I’ve heard of them working just fine and dandy in radio stations where they’re part of a far simpler setup, ie, not a setup dependent on poorly written and tested software (internal to the DASDEC) communicating on poorly written and tested software (yes, yes, I am indeed referring to Evertz keyer firmware, what ELSE would I be talking about here?).
A day in the life. We had to jump through hoops to ensure the thing would successfully air the national test, and it did, but we had to add distribution amps and other things that we shouldn’t have had to add because we had the Monroe “multi player” and I don’t even want to think about this anymore.
I’ll be over here thinking happy thoughts about cloud dogs.
Our guys were so impressed with the Selenio at our sister station that as the NetVX aged into backup status, we bought a Harmonic.
For the uninitiated— what this unit does in its most common configuration in a TV station is it takes in one or more audio/video inputs, encodes them to MPEG-2 program streams for digital television, and finally sends the output out as an ASI stream. An ASI stream is a combined feed of all of the subchannels to be sent over the air plus the metadata (PSIP), and is what is actually modulated and sent out by the transmitter. The PSIP is used as an index by your receiver and populates both the channel definitions and the program/station info that gets displayed in the program guide. That being said, it is the house of cards upon which your entire station is delicately balanced. 😉
In all seriousness, this is one of the strangest, most fragile, and most inherently unsupportable pieces of hardware I’ve ever worked with. The UI from which you have to perform most configuration tasks is based on Microsoft Silverlight, which is a dead-ass format M$ came up with to compete with Flash, which is also a dead-ass format. Double-dead-ass? I dunno. It’s pretty awful and soon I predict that’ll require us to keep some old computer around with an EoL version of Windows and Silverlight installed and no auto updates allowed because M$ will just decide to flush Silverlight away entirely.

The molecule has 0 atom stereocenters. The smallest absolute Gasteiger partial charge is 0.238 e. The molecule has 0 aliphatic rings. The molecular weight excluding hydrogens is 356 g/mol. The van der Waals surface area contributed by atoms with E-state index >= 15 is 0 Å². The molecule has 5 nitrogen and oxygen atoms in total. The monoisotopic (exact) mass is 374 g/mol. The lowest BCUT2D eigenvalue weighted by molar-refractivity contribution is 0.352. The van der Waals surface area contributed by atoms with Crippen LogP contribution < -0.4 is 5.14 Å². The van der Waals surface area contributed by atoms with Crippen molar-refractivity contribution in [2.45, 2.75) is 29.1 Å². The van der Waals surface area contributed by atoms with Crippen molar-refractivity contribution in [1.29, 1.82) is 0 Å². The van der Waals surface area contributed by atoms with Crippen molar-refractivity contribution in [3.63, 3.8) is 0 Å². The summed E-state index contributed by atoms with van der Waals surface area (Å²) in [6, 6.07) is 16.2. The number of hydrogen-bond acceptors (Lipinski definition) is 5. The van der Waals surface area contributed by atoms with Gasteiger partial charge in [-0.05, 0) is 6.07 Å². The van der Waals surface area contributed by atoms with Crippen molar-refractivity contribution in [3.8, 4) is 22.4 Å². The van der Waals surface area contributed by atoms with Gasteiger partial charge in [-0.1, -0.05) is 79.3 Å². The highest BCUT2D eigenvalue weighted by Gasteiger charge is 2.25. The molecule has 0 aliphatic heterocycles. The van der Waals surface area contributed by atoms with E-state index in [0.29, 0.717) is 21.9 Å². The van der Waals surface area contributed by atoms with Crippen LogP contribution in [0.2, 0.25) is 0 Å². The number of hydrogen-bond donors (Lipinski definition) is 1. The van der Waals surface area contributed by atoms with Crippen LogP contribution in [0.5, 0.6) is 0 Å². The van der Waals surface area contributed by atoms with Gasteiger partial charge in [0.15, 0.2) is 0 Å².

There’s also a telnet interface into the thing for which there’s little documentation. Certain configuration tasks (which is to say most of them) require a call in to Imagine Communications support because it’s just… well, at least one person who worked on the software knows how it works, right?
The hardware design is kinda questionable and the firmware hocks up hairballs for no good reason. So far across the three of these I’ve worked with, I’ve experienced phantom frame controller failures, A/V desync, audio loss, video loss, video freeze, video macroblocking, unreported loss of ASI output with invalid picture input, reported loss of ASI output with valid inputs, and one that just plain powered off and restarted during the evening news. Oh, and you see that little display on the front? It CAN display useful status information, but…. doesn’t. Also, Imagine Communications’ idea of a “screen saver” for the little OLED screen is to display “Imagine Communications” on the top line, unmoving, forever… so when you try to view any status/fault info, you’re reading it through a permanent shadow of “Imagine Communications” that’s practically CHISELED into the matrix. Ew.